Chilled Fava Bean Soup with Chorizo Cream

Crossing a Century, From Ghost Stations to Street Art

In a parallel universe, the Paris metro system doesn’t have 303 stations dotting the Paris map, it has 319. In eastern Paris, between Père Lachaise and Gambetta stations, metro line 3 rolls uphill, and before it reaches Gambetta plaza, the metro stops at a station that, alas, in our universe, is a mere fantôme, a ghost. That ghost’s name? Martin Nadaud.

Not to be confused with SOS Fantômes, the 1984 film starring Bill Murray and Dan Aykroyd (and remade in 2016), stations fantômes are the 16 Parisian metro stations which were never completed, were opened only to be closed some years later, or were just plain abandoned before ever being used by a single passenger!

Film Crews

If you read in French, you can find out more about all of Paris’ ghost metro stations on a web site that explores Paris’ insolite (strange) and secret side, Paris ZigZag. But the ghost station that interests me here is Martin Nadaud, opened in 1905 and "reabsorbed" into Gambetta’s station in 1969. What happened?

The original Line 3 ended at Porte des Lilas. But in 1969, it was rerouted towards Porte de Bagnolet instead, and an extra "mini-line" was created, from Gambetta to Porte des Lilas (called Line 3bis, or 3b). Incidentally, if you’ve ever seen the Paris metro featured in films like Julie and Julia, the station you’ll see is Porte des Lilas, the only one equipped to accommodate film crews!

Art Nouveau Noodles

But back to Gambetta: during the reorganization of Line 3, the Martin Nadaud station got swallowed, which explains why the platform (or quai) at Gambetta is so long on one end. But if you take the time to walk further, and get out at Place Martin Nadaud, a lovely little slice of the 20th awaits you!

Chilled Fava Bean Soup with Chorizo Cream

First of all, the metro exit here is on the Historic Monuments register, since it’s the classic design by Hector Guimard – all whiplash lines and Art Nouveau "noodles" (people who made fun of Art Nouveau in the day called it le style nouille).

Chilled Fava Bean Soup with Chorizo Cream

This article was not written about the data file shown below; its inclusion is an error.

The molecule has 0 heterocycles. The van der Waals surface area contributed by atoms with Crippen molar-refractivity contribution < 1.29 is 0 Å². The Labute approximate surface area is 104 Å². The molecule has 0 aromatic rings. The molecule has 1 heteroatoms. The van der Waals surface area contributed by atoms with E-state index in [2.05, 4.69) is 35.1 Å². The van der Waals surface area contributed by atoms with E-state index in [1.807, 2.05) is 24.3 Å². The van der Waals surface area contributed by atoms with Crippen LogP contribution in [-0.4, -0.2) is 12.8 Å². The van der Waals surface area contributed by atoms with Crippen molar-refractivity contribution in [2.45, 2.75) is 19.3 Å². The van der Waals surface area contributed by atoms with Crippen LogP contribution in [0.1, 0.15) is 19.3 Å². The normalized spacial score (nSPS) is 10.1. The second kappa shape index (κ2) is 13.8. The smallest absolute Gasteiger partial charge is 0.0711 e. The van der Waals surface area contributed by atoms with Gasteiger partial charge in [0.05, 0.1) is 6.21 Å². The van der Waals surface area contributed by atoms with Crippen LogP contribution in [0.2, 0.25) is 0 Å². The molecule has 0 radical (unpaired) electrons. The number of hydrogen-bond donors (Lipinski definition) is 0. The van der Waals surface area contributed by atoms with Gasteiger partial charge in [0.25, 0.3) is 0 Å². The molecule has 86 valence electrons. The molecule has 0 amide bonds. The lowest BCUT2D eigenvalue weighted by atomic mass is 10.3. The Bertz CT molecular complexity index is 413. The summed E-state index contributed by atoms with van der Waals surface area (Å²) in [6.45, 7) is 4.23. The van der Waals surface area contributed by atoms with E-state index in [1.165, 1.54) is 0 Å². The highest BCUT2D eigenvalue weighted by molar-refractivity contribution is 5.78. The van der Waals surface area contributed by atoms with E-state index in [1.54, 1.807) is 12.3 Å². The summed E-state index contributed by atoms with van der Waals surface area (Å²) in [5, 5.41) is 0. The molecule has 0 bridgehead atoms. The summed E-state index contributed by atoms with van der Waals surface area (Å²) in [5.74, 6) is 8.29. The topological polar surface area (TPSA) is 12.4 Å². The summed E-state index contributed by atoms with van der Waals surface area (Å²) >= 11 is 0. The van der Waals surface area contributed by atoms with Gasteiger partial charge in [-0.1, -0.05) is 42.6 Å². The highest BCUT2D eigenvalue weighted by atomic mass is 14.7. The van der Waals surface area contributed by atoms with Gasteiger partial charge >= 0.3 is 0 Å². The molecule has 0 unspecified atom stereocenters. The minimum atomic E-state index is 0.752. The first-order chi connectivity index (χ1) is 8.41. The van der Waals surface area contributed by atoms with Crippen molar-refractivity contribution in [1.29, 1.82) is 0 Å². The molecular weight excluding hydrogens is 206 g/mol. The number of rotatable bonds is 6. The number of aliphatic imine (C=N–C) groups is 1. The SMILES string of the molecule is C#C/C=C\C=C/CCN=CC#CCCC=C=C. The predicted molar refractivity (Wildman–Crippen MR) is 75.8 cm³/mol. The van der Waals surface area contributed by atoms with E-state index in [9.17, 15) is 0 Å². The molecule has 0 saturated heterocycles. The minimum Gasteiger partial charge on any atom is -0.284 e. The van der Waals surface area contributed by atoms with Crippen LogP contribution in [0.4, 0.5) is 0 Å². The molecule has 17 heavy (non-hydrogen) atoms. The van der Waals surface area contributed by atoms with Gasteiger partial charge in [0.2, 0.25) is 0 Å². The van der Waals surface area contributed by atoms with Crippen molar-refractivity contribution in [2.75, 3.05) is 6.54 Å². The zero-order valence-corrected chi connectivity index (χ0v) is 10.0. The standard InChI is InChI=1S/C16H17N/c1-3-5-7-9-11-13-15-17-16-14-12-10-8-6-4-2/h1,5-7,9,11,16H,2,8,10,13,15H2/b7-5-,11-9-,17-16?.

Rainbow Stripes

The plaza itself is a bit of a mish-mash of styles, but is surrounded by the Père Lachaise cemetery wall on one side, and a line-up of welcoming cafés on the other. They’re made even more welcoming since the road along the plaza was closed to traffic: before, cars whizzed by just in front of the cafés – plutôt désagréable, as the French would say.

Now, in between the metro entrance and the cafés, the portion of closed-off road is more agreeable, and decorated by playful rainbow stripes, designed by artists Sabina Lang and Daniel Baumann (known simply as L/B). Their visual trademarks – because most artists have one or two (think Daniel Buren’s stripes in the Palais Royal’s gardens in Paris) – are stairs that lead nowhere, outgrowths bubbling from buildings, and their ubiquitous Street Paintings.

Bistrot Bites

What about the establishments around the plaza? You can bet I’ve tested them: for a glass of wine, try Les Foudres at one end (where you won’t get struck by a lightning bolt, a foudre, but you might catch the last ray of sun if you position yourself strategically at the very end of the plaza – the sun sets behind the beautiful little hill made by the rue Gasnier Guy).

Chilled Fava Bean Soup with Chorizo Cream

For a bite to eat, head over to Café Martin, where Chef Nicolas Fromain turns out basic but "cared-for" (soigné) bistrot bites. He has both an à la carte menu, geared towards what chefs here call produits travaillés – the kind of unusual or high-end ingredients you won’t probably make at home, like foie gras.

Sublimed and Refined

The other part of the menu, as in many French restaurants, is the ardoise or chalkboard, of daily specials. Here, Chef Nicolas features the freshest products from the market, which he says he sublimes: he transforms or refines a humble product into something excellent. (French chefs love to use this word to describe their work!)

One question remains: who was Martin Nadaud, for whom the plaza was named? Born in 1815, Nadaud was a stonemason and, like Léon Gambetta, for whom the "new" metro station is named, a politician. His claim to fame is an expression we use often in French: "Quand le bâtiment va, tout va" or "when the construction industry is going well, the economy is going well."

Recently the mairie, or town hall of the 20th district, voted (after a locals-only referendum) for the renovation of Martin Nadaud plaza. So like Chef Nicolas’ products, the plaza will soon be sublimed and refined, giving even more weight to Nadaud’s famous phrase.


Photo credits

Map of stations fantômes © Paris Zigzag
Diagram of 1969 metro modification © Paris Unplugged
Film crew in metro © RATP
Sabrina Lang and Daniel Baumann, courtesy of Virginie Pringuet/Atlasmuseum
Map of Place Martin Nadaud and photo of the Crèche Associative © Google maps
Photo of Martin Nadaud Par Les Amis de Martin NadaudTravail personnel, CC BY-SA 3.0, Link